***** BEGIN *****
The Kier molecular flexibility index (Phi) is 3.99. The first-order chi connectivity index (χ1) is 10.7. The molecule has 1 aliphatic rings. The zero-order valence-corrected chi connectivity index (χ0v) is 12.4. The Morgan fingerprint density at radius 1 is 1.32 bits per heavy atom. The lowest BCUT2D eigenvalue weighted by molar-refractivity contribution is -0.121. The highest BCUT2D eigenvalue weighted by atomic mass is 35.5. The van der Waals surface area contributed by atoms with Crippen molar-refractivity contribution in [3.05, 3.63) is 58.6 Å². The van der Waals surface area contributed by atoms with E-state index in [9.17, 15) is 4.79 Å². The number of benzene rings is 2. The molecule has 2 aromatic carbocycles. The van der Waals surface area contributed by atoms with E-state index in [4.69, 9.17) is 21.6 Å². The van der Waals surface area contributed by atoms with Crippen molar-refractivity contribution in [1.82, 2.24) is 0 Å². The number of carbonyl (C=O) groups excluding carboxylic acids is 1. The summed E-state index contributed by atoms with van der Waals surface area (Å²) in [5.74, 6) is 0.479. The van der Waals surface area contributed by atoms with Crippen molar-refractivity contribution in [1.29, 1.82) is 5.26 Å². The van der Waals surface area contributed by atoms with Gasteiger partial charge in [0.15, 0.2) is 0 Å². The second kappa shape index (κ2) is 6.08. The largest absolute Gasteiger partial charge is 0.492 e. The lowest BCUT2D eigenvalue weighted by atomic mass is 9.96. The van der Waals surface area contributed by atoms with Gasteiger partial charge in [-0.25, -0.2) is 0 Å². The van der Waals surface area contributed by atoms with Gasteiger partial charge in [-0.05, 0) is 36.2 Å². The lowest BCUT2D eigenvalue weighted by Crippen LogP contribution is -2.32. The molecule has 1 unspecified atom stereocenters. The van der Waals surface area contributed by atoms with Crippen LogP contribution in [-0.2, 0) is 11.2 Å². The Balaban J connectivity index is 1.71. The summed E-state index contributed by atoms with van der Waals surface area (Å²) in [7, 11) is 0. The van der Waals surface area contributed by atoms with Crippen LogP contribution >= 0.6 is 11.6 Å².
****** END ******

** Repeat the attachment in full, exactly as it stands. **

The Kier molecular flexibility index (Phi) is 3.99. The first-order chi connectivity index (χ1) is 10.7. The molecule has 1 aliphatic rings. The zero-order valence-corrected chi connectivity index (χ0v) is 12.4. The Morgan fingerprint density at radius 1 is 1.32 bits per heavy atom. The lowest BCUT2D eigenvalue weighted by molar-refractivity contribution is -0.121. The highest BCUT2D eigenvalue weighted by atomic mass is 35.5. The van der Waals surface area contributed by atoms with Crippen molar-refractivity contribution in [3.05, 3.63) is 58.6 Å². The van der Waals surface area contributed by atoms with E-state index in [9.17, 15) is 4.79 Å². The number of benzene rings is 2. The molecule has 2 aromatic carbocycles. The van der Waals surface area contributed by atoms with E-state index in [4.69, 9.17) is 21.6 Å². The van der Waals surface area contributed by atoms with Crippen molar-refractivity contribution in [1.82, 2.24) is 0 Å². The number of carbonyl (C=O) groups excluding carboxylic acids is 1. The summed E-state index contributed by atoms with van der Waals surface area (Å²) in [5.74, 6) is 0.479. The van der Waals surface area contributed by atoms with Crippen molar-refractivity contribution in [1.29, 1.82) is 5.26 Å². The van der Waals surface area contributed by atoms with Gasteiger partial charge in [0.15, 0.2) is 0 Å². The second kappa shape index (κ2) is 6.08. The largest absolute Gasteiger partial charge is 0.492 e. The lowest BCUT2D eigenvalue weighted by atomic mass is 9.96. The van der Waals surface area contributed by atoms with Gasteiger partial charge in [-0.25, -0.2) is 0 Å². The van der Waals surface area contributed by atoms with Gasteiger partial charge in [-0.05, 0) is 36.2 Å². The lowest BCUT2D eigenvalue weighted by Crippen LogP contribution is -2.32. The molecule has 1 unspecified atom stereocenters. The van der Waals surface area contributed by atoms with Crippen LogP contribution in [-0.2, 0) is 11.2 Å². The Balaban J connectivity index is 1.71. The summed E-state index contributed by atoms with van der Waals surface area (Å²) in [7, 11) is 0. The van der Waals surface area contributed by atoms with Crippen LogP contribution >= 0.6 is 11.6 Å².